EU Enlargement, Region Building and Shifting Borders of Inclusion and Exclusion

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Professor James W. Scott
Ashgate Publishing, Ltd., Nov 28, 2012 - Social Science - 260 pages
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The 2004 entry of 10 Central and Eastern European countries, along with Malta and Cyprus, into the EU has caused a huge shift in the EU's external boundaries. The socio-economic and political transformations that this shift has caused not only suggest new regional development opportunities, but also many potential problems and tensions. While the EU insists that enlargement will not signify 'new divisions', processes of inclusion and exclusion and the imposition of visa restrictions on non-EU citizens could pose obstacles to co-operation, conjuring fears of an emerging 'fortress Europe' that effectively divides the continent.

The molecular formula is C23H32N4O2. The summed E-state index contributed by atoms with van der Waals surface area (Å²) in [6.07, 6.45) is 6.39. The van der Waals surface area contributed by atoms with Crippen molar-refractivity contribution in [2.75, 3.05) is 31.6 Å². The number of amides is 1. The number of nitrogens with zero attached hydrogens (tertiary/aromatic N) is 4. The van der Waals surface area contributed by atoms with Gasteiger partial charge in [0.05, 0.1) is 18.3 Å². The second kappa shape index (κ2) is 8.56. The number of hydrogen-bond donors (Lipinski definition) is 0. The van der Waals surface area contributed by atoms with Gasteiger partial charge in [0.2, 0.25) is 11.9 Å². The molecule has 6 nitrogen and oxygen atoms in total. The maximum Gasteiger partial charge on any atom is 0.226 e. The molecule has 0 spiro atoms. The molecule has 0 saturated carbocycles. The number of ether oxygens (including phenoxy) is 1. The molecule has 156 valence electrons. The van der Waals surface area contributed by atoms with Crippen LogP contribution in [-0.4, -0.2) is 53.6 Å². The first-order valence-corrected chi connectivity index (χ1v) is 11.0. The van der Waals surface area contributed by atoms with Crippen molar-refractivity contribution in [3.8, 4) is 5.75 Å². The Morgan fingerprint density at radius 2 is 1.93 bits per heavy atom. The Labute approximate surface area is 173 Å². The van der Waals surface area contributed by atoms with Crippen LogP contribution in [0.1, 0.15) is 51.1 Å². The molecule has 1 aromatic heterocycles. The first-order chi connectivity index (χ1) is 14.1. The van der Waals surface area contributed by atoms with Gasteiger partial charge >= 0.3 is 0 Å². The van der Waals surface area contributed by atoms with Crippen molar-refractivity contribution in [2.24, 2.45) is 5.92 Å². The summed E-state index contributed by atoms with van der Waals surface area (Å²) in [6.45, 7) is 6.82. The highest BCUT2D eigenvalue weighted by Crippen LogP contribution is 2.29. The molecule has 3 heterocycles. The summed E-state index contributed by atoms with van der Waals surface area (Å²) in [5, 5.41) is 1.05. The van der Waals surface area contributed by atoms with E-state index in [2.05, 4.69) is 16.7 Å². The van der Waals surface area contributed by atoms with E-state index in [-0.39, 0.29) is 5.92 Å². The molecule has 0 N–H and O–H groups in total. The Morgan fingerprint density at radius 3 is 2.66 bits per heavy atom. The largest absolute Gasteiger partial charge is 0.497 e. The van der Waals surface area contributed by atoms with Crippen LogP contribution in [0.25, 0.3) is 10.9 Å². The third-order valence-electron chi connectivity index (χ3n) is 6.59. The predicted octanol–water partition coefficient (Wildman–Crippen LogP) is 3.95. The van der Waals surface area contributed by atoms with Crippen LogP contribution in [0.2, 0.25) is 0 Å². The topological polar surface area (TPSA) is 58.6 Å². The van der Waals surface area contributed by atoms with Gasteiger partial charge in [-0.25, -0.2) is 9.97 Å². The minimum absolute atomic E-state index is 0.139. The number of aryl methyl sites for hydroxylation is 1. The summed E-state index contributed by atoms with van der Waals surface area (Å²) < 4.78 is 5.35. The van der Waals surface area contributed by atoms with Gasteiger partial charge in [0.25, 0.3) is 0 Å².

Illustrated with case studies from Central and Eastern European border areas, this book examines capacities for region building across national borders in within the context of EU enlargement, synthesizing the various insights provided by local information and suggesting ways forward for the future development of the EU's 'Wider Europe' strategy.


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EU Enlargement and Its Impact at New External Borders
neighbouring countries in central and eastern Europe

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About the author (2012)

Dr James Wesley Scott is from the Department of Geography at Free University of Berlin, Germany.

James Wesley Scott, Gabriel Popescu, Henk van Houtum, Roos Pijpers, Zoltan Hajdu, Imre Nagy, Olga Mrinska, Tatiana Zhurzhenko, Ilkka Liikanen, Petri Virtanen, Alla Skvortova, Bela Baranyi, Gyula Szabo, Gabor Koncz, Istvan Balscok,, Laszlo Dancs, Katarzyna Krok, Maciej Smetkowski, Grzegorz Gorzelak, Hans-Joachim Burkner.

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